• Assume for a moment that you set-up your merchant on Interchange Plus Pricing with a stand-alone terminal.  
  • Imagine the merchant rang an order for a customer that included several items. 
  • However, before entering the order into the terminal, the merchant noticed the customer’s clothes and car and decided an extra $100 wouldn’t be noticed.  
  • The items totaled $556.75; the merchant rang up $656.75 in the terminal.  
  • The customer pays the bill and later realizes what happened.  A complaint is filed with the customer’s issuing bank to dispute this charge.

Is this practice by the merchant compliant?  Obviously not! In fact, this action would be considered illegal under most state pricing disclosure and consumer protection laws.  Is your ISO within the “scope” of this non-compliant action?  Or, in other words, does your ISO have any liability associated with this action? 

Other than the normal chargeback liability that you would plan to collect from the merchant, your ISO has nothing to do with this action.  You provided a terminal, and the merchant decided to do something with that terminal that was not compliant.  You did not instruct them to take this action.

My point, is that we need to scale back significantly the scope of compliance that we assume as it relates to merchant pricing behavior.  The merchant is protected, to some extent, by the Durbin Amendment.  Acquirers, ISOs, and agents are not!  Understanding that every state has different laws governing pricing disclosure and consumer protection is crucial.  Enforcing state pricing and disclosure laws should not be the job of payment processors, or Visa, for that matter.  That is the job of the State AG.

 

Dual Pricing

 

With all this in mind, I believe a clear path forward is “Dual Pricing.”  
  • Not as a variant of Cash Discounting. 
  • Not as an end-to-end pricing compliance solution for every merchant in every state. 
Rather, Dual Pricing is a clear path forward as a stand-alone feature set / technology that Acquirers, ISOs, and agents can offer which puts them into compliance with Visa core rules.

Let’s take another look at the language from the Bulletin by Visa in 2018.  Here is the section that mentions fuel stations specifically:

(refer to image in PDF)


By providing the functionality to the merchant for a cash and card price, we are following specific instructions given to us by the Card Brands.  Provided we keep our technology and marketing within the scope of payment processing and do not drift into complex consumer pricing laws, I believe we can provide functionality to the merchant that is compliant with both Visa rules and state laws in all fifty states.

 

Implementation

 

The vast majority of people reading this document already have a “Cash Discount” program of some kind.  The most common type is a non-cash adjustment that is added as a separate line item to every card receipt, both credit and debit.

If this is the case, there is a step-by-step process that I would recommend in order to transition away from this program and avoid compliance action by your acquirer.  Under each step, I have included “Defensive” actions and “Offensive” actions you should consider.  I am not only recommending Dual Pricing because I believe it is a safe way to avoid compliance issues.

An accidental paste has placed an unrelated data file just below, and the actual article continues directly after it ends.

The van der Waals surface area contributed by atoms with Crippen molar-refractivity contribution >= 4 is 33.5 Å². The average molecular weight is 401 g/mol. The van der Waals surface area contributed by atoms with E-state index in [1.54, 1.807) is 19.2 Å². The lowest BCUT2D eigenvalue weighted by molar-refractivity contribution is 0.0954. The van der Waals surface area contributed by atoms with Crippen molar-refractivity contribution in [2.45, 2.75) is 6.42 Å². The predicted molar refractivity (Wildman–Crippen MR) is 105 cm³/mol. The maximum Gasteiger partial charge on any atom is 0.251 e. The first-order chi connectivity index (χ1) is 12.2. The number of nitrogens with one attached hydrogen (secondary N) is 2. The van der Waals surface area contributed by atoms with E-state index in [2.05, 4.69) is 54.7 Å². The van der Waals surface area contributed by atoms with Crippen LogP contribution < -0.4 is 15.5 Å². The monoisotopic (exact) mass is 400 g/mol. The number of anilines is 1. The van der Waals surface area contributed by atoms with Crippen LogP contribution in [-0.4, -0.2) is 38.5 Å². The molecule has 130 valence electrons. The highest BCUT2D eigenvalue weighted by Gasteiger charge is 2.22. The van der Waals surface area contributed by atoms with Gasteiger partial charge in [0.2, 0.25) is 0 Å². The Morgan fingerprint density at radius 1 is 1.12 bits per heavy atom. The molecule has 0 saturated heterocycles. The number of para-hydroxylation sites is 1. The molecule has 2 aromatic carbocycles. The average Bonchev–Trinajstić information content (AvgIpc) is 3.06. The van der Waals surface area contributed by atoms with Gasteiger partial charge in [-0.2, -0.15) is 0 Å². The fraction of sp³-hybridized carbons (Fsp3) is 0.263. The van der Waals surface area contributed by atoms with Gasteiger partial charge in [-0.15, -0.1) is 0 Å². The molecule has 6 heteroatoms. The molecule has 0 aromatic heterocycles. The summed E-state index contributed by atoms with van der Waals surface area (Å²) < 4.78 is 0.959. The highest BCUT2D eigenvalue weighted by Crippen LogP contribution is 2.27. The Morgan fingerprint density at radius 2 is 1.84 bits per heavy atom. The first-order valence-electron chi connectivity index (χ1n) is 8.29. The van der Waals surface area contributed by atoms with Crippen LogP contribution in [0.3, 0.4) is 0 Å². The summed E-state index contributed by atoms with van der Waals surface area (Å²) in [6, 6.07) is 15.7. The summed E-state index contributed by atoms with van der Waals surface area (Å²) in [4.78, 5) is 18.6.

I was preparing to recommend this pricing structure before the memo came out as a fantastic way to increase sales.  There are many benefits to this program that will allow you to increase market share.

Step #1 – “Cash Discounting” is dead.

Defense:  Unless you are planning to pitch merchants are raising their regular price on the shelf or menu and then offering a true cash discount at the point of sale, you need to remove all mention of “Cash Discounting” and “Non-Cash Adjustment” from your vocabulary, your website, your company documents, and your marketing materials.

This is the first step towards decreasing the chances of compliance action by your acquirer and/or the card brands.  They are on the hunt for these types of programs.  I have seen several specific examples where ISOs were targeted because of their public web pages and marketing that mentioned “Cash Discounting” and/or “Non-Cash Adjustment.”

Offense:  While “Cash Discounting” has become somewhat of a buzz word in our industry, merchants have never understood the concept of providing a “discount” by adding a fee.  In addition, consumers seem to be significantly more likely to file a complaint with their bank when they see a line item fee added to their receipt on a debit transaction.  By contrast, they seem much less likely to do so when they see a receipt without such a line item and only a mention of the “Card Price” total.

Also, keep in mind that there are hundreds of thousands of merchants at this point who are running a non-cash adjustment type program.  These merchants may love the concept in general.  But you may persuade them to switch processors if you can show that Dual Pricing is not only considered a compliant solution by the card brands, but – more important to them – their customers will have a better experience. 

There will be a significant shift in the market over the next 24 months.  The sooner you embrace this new direction, the sooner you will be able to take advantage of this shift.